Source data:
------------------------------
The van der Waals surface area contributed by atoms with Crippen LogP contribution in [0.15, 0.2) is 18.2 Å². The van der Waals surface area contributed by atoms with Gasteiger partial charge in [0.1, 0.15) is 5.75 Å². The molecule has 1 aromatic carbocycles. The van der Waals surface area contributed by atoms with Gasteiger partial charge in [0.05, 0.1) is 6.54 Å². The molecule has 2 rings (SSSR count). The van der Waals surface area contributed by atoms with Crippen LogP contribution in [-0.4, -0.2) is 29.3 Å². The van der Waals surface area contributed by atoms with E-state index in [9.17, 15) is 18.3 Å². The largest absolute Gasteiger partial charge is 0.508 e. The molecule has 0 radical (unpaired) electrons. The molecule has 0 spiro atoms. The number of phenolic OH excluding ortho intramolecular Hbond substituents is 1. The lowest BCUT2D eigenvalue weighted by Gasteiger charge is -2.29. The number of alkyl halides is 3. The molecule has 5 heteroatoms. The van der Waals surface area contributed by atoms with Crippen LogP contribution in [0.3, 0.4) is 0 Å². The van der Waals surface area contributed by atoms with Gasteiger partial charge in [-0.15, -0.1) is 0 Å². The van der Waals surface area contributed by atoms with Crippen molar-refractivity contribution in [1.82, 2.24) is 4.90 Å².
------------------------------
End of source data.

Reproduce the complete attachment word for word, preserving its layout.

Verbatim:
The van der Waals surface area contributed by atoms with Crippen LogP contribution in [0.15, 0.2) is 18.2 Å². The van der Waals surface area contributed by atoms with Gasteiger partial charge in [0.1, 0.15) is 5.75 Å². The molecule has 1 aromatic carbocycles. The van der Waals surface area contributed by atoms with Gasteiger partial charge in [0.05, 0.1) is 6.54 Å². The molecule has 2 rings (SSSR count). The van der Waals surface area contributed by atoms with Crippen LogP contribution in [-0.4, -0.2) is 29.3 Å². The van der Waals surface area contributed by atoms with E-state index in [9.17, 15) is 18.3 Å². The largest absolute Gasteiger partial charge is 0.508 e. The molecule has 0 radical (unpaired) electrons. The molecule has 0 spiro atoms. The number of phenolic OH excluding ortho intramolecular Hbond substituents is 1. The lowest BCUT2D eigenvalue weighted by Gasteiger charge is -2.29. The number of alkyl halides is 3. The molecule has 5 heteroatoms. The van der Waals surface area contributed by atoms with Crippen LogP contribution in [0.3, 0.4) is 0 Å². The van der Waals surface area contributed by atoms with Gasteiger partial charge in [-0.15, -0.1) is 0 Å². The van der Waals surface area contributed by atoms with Crippen molar-refractivity contribution in [1.82, 2.24) is 4.90 Å².